DHS has to Open their File
Do you ever get tired of the trial attorney presenting the I-213 or other documents "for impeachment purposes" or other reasons at the individual hearing before you've even had the chance to take a look? Forcing DHS to meet their burden means they are going to have to produce evidence of all the allegations and the charge(s) contained in the NTA for you and your client's review and cross-examination.
You might be able to FOIA those documents, but FOIA is far from perfect. Denying the NTA not only forces DHS to meet their burden, it also enforces your client's right to review evidence in DHS' possession supporting the contents of the NTA.
Even better, the evidence DHS has in the file is not always infallible. Taking a peak at the file increases our odds of being able to identify problems with their evidence and documentation, which can lead to opportunities for motions to suppress or otherwise object to the evidence. In other words, it gives us more opportunities to better defend out clients.
But You Might become a Pariah....
Assuming it is rare as I think it is that removal defense attorneys deny normal NTAs, you might make a name for yourself with the local OCC. That is not always a good thing. While it is not necessarily our job to become friends with the trial attorneys, a healthy working relationship is never bad and can pay dividends down the road. For the record, I have been friendly with certain trial attorneys in the past and I look up to several as some of the best attorneys I've ever worked with. I learn from them every hearing. If you don't, you're an idiot.
Regardless, being obnoxious for the sake of being obnoxious can lead to unintended consequences, including an increase in the lack of willingness OCC may have to work with you. You're making their lives and jobs more difficult, so why shouldn't they return the favor. Make sure you know your local trial attorneys and if you decide to employ this strategy, do so respectfully and maybe even selectively. Don't do it just to do it.
Meeting Client Expectations
Obviously we have to keep our clients informed. Bottom line. Make sure your client knows and agrees to any attempts to deny allegations or charges contained in the NTA. Maybe they don't want to endure a contested removal hearing. Maybe they want to resolve the case as quickly as they can. Maybe they're detained and it takes all of your efforts just to convince them of the benefits of submitting that cancellation or asylum application. They need to be involved in the decision making process.
Even so, clients have hired you based on the expectation that you will defend them. They want to see you stand up for them. To argue on their behalf and hold the government accountable. Contesting the NTA is something easy to point to showing you have satisfied those expectations.
Not all immigration judges are accustomed to this strategy - especially in seemingly obvious cases. The same goes for trial attorneys. You might get all sorts of unnerving reactions ranging from surprised expressions and raised eyebrows to accusations of employing delay tactics or disrespecting the process. That's okay. Remember, this is litigation. Arguments happen and drama ensues. There's nothing wrong with that. Just be prepared for it.
Of course, you may also earn respect. Denying the NTA sends a clear message that you aren't there to play around. You take defending your client seriously and have an understanding of your role as defense counsel. Even with pushback, having that reputation is never a bad thing.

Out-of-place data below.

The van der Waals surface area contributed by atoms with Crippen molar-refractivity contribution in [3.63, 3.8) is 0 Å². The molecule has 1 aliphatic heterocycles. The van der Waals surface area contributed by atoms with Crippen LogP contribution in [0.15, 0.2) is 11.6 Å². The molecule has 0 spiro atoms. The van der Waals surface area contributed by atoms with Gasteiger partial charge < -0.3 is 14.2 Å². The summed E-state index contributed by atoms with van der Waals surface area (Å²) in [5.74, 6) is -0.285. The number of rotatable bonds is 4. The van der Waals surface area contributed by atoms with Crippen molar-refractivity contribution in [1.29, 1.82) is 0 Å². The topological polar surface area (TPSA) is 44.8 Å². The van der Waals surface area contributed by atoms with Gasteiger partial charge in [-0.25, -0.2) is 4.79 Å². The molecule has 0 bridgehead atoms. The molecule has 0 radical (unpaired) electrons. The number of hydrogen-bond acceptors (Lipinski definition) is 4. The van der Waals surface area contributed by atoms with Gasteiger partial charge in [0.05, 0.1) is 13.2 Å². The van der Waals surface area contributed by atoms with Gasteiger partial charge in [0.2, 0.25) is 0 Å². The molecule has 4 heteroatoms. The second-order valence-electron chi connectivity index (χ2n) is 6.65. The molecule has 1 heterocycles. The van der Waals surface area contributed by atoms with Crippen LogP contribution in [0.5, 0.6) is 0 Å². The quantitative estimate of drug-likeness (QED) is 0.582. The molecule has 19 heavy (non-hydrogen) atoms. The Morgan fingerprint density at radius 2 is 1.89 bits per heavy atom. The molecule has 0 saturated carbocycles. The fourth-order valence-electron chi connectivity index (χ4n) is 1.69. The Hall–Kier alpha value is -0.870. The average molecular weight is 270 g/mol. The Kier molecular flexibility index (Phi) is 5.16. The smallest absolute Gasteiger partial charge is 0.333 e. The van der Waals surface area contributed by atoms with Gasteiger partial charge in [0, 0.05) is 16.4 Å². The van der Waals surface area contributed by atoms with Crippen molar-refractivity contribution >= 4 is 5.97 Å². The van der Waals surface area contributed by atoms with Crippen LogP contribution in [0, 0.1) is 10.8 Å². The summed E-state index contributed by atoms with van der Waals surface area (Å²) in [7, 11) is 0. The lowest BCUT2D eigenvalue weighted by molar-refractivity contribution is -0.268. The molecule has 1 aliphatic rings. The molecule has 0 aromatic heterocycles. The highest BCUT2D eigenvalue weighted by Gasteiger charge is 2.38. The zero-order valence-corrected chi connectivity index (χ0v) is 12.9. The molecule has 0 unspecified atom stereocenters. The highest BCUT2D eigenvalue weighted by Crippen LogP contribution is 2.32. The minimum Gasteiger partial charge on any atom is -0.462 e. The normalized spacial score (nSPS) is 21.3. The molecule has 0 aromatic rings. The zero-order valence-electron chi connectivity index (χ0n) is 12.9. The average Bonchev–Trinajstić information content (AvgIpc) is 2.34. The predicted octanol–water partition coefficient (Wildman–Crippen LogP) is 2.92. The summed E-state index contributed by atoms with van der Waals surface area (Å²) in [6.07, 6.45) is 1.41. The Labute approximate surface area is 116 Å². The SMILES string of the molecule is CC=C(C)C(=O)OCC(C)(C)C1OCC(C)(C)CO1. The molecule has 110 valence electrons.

What am I Trying to Say?
For those of us who have been practicing for 10 years or less, the climate today is different than it has been before. Removal proceedings were far from perfect under Presidents Obama and Bush, but many of the tools we had at our disposal in those years have gone the way of the dodo. Moving forward, we have to be creative. We have to be willing to try things we maybe didn't try before. Thinking more critically about the NTA, and when appropriate after consultation with your client, denying the NTA, are good places to start. They are valid options and are perfectly within the rights of those we represent.
All of that being said, my personal feeling is that I try not to be monolithic. I don't always admit and I don't always deny. Every case is different and should be treated differently. I try and think critically about each NTA, taking into account each client's circumstances, and then I go from there.
I can promise it isn't always comfortable, and denying the NTA may not be the best strategy in every case, but we should keep an open mind and be willing to deny when necessary to pursue our clients' best interests. Doing so is keeping with our responsibilities as defense counsel and provides another tool in our box, helping to send a clear message to the administration that, while they may increase their efforts to cast a wider net, and they may work to make our jobs more difficult, we, and those we represent by extension, aren't going to be willing participants.
Nathan R. Bogart is the managing immigration attorney at Joyce Law Firm. He focuses exclusively on immigration matters, including removal defense, appeals, family petitions, citizenship & humanitarian options.
Joyce Law Firm is a law firm dedicated to providing exceptional legal representation in Northwest Arkansas and state-wide. Honesty and experience are the characteristics everyone needs in their attorney. Our goal is to provide the highest quality of service to our clients; we keep you informed about your case and we aggressively represent your interests.